Shivendra Singh’s Barton Breeze offers AI-enabled vertical indoor farm set-ups with automated controls for temperature, watering systems, even light and ventilation. Singh started Barton Breeze in Dubai, where he said he realised the need was great. He expanded operations to India in 2017 and is now offering home kits for urban farmers too. This agrotech company is using technology powered by artificial intelligence (AI) to grow 38 fruits, flowers and vegetables — lilies and roses, melons and tomatoes — with minimal human intervention.
“When you can control each of the conditions required for a particular plant — temperature, humidity, nutrition, amount and type of light — you can grow almost anything anywhere,” says Shivendra Singh, 33, founder and CEO of Barton Breeze. When it comes to the use of AI in hydroponics, Singh says there is plenty of information available. “But what works for the US or Netherlands might not be good for India in terms of system design. As ambient parameters vary, you have to tweak the machinery,” he says.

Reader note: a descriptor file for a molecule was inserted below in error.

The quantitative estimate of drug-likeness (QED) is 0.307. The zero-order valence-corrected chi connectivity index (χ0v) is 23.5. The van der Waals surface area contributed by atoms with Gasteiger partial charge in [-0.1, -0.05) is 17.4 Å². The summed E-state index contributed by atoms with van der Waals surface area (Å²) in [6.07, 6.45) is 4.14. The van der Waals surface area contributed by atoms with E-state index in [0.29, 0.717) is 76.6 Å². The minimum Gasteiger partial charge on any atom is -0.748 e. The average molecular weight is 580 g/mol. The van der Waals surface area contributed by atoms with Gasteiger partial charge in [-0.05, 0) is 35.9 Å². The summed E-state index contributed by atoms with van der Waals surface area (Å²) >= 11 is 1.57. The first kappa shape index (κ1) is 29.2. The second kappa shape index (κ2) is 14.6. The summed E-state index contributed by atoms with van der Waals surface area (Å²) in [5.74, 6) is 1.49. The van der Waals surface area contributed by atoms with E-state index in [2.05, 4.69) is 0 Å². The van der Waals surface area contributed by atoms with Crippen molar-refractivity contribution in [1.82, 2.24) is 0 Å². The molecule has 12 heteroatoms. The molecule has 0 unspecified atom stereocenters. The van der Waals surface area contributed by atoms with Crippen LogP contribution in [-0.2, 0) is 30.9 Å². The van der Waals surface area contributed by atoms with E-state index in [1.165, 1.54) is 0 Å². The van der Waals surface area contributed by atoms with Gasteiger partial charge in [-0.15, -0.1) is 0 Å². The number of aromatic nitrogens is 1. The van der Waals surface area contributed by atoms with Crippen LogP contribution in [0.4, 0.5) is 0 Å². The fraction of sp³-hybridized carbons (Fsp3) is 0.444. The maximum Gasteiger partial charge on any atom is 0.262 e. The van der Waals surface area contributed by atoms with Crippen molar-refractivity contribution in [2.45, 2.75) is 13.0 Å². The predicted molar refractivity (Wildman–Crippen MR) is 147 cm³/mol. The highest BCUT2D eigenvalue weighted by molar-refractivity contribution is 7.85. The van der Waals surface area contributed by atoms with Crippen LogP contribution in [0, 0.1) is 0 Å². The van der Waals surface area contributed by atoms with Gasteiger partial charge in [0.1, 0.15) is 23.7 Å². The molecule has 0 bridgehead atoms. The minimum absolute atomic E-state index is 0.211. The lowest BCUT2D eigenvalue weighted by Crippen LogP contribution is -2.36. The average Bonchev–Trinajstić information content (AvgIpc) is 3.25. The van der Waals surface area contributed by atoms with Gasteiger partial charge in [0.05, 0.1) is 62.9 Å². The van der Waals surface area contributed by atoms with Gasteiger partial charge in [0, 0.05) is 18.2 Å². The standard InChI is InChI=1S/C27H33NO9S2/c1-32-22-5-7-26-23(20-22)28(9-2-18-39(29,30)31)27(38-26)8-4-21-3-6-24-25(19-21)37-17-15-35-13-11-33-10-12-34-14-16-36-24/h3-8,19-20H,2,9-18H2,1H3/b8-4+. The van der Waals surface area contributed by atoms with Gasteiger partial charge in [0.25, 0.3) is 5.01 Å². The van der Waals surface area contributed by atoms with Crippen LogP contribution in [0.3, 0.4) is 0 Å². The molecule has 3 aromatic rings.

The company has helped grow herbs and bell peppers in humid regions of Kolkata and Goa, spinach in the heat of Ahmedabad, and is now piloting a project to grow leafy vegetables in Ladakh, he adds.
Everything on Barton Breeze farms is automated, down to the lighting and ventilations systems, which switch themselves on and off. This enables larger yields in shorter periods of time, Singh says. “Lettuce traditionally grows in 60 days. In our system, it takes about 40 days. You set up a system to sow, transplant and harvest yield every day.”